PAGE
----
Over the next ten months, the pumice raft will float toward Australia’s ailing reef, hopefully bringing along a much-needed infusion of marine life.

Report of Volcanic Rubble Slick dangerous to vessels.Catamaran ROAM sailing to Fiji encountered volcanicrocks…

Posted by Sail Surf ROAM on Thursday, August 15, 2019

Queensland University of Technology professor Scott Bryan, who specializes in geology and geochemistry, estimates the rock raft is moving at a speed of six to 19 miles a day, driven primarily by ocean currents as well as waves and wind.

He has seen events like this one happening before. The beneficial part is how the trillions of pieces of rock can redistribute sea animals. However, there is also the risk of introducing invasive species to new environments.

While the crabs and other mobile animals can easily hop from the raft onto reefs and find new homes, corals have more of a challenge.

Photo Credit: Wikimedia

Coral needs to reach a reproductive age so they can spawn and release larvae into the Great Barrier Reef. If the pumice raft reaches the reef, then gets water logged enough to sink, the coral can easily begin to grow and create a new part of the reef, complete with all the animals that sank too.

Because of the marine heat waves of 2016 and 2017 and the ensuing bleaching, many of the world’s great reefs began to die; the Great Barrier Reef lost approximately half of its coral, and much more is in danger. The presence and direction of this new pumice raft is good news. Let’s hope it makes it far enough to help.

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The Loudest Sound Ever Heard in Human History

You probably think you know what an extremely loud noise sounds like. If you’ve ever walked by a jackhammer, for example, or stood a little too close to the speakers at a loud concert. But those sounds pale in comparison to what is officially known as the loudest sound ever heard.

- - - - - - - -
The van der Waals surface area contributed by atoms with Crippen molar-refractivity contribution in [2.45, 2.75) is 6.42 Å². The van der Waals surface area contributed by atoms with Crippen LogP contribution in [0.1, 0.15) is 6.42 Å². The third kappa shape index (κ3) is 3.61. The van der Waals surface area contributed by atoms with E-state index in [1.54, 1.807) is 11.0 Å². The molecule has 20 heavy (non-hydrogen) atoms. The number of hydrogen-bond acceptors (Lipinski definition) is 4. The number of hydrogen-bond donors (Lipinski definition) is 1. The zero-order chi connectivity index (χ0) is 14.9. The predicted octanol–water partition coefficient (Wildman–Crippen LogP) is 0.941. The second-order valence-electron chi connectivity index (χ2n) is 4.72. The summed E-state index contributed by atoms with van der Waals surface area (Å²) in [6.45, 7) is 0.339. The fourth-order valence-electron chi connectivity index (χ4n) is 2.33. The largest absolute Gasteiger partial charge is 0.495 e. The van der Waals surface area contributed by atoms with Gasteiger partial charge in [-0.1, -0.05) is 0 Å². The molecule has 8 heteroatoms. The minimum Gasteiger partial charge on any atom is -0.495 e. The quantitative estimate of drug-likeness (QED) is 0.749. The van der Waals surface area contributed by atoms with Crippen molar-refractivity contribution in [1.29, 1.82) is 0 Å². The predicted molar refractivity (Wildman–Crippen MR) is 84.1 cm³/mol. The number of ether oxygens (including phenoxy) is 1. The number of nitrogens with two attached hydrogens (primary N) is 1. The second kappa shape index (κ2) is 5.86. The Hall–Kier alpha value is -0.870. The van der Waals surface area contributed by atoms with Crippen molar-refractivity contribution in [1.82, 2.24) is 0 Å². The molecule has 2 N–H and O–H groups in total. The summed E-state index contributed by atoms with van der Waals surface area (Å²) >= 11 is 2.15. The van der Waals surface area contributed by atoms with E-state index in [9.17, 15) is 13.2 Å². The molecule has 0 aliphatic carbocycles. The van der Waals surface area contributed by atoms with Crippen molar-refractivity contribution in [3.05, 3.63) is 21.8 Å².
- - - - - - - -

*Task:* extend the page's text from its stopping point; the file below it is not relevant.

It happened on August 27, 1883. On an island in Indonesia, a volcano erupted so violently that it literally tore the island apart. The noise was so loud that people heard it over 3,000 miles away — which would be like hearing a noise from Dublin, Ireland when you’re in Boston.

Photo Credit: Wikimedia

It sounds impossible, and yet it very much happened. People heard the eruption on the island of Krakatoa in over 50 geographical locations across a full thirteenth of the Earth.

At 40 miles away, the sound shattered people’s eardrums. At 1,300 miles away, it sounded like “guns firing.” At 2,000 miles away, it sounded like “a series of loud reports, resembling those of artillery.” And at 3,000 miles away, it sounded like “the distant roar of heavy guns.” By the time the sound reached such a distant location, hours would have passed (the speed of sound is about 767 mph).

Photo Credit: Wikimedia Commons

As you might guess, this was no average volcano eruption. It was devastating enough to wipe out 165 coastal villages and settlements and kill tens of thousands of people.

So, yeah, this is not a record we should aim to break anytime soon! Only truly cataclysmic events can create such loud noise, and it hasn’t happened since 1883.

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In 1943, a Mexican farmer named Dionisio Pulido…

In 1943, a Mexican farmer named Dionisio Pulido had a volcano start to form in his corn field. By the early 50s it was over 400 meters tall. Before being evacuated and leaving his home for the last time, he left a sign that read “This volcano is owned and operated by Dionisio Pulido.” 00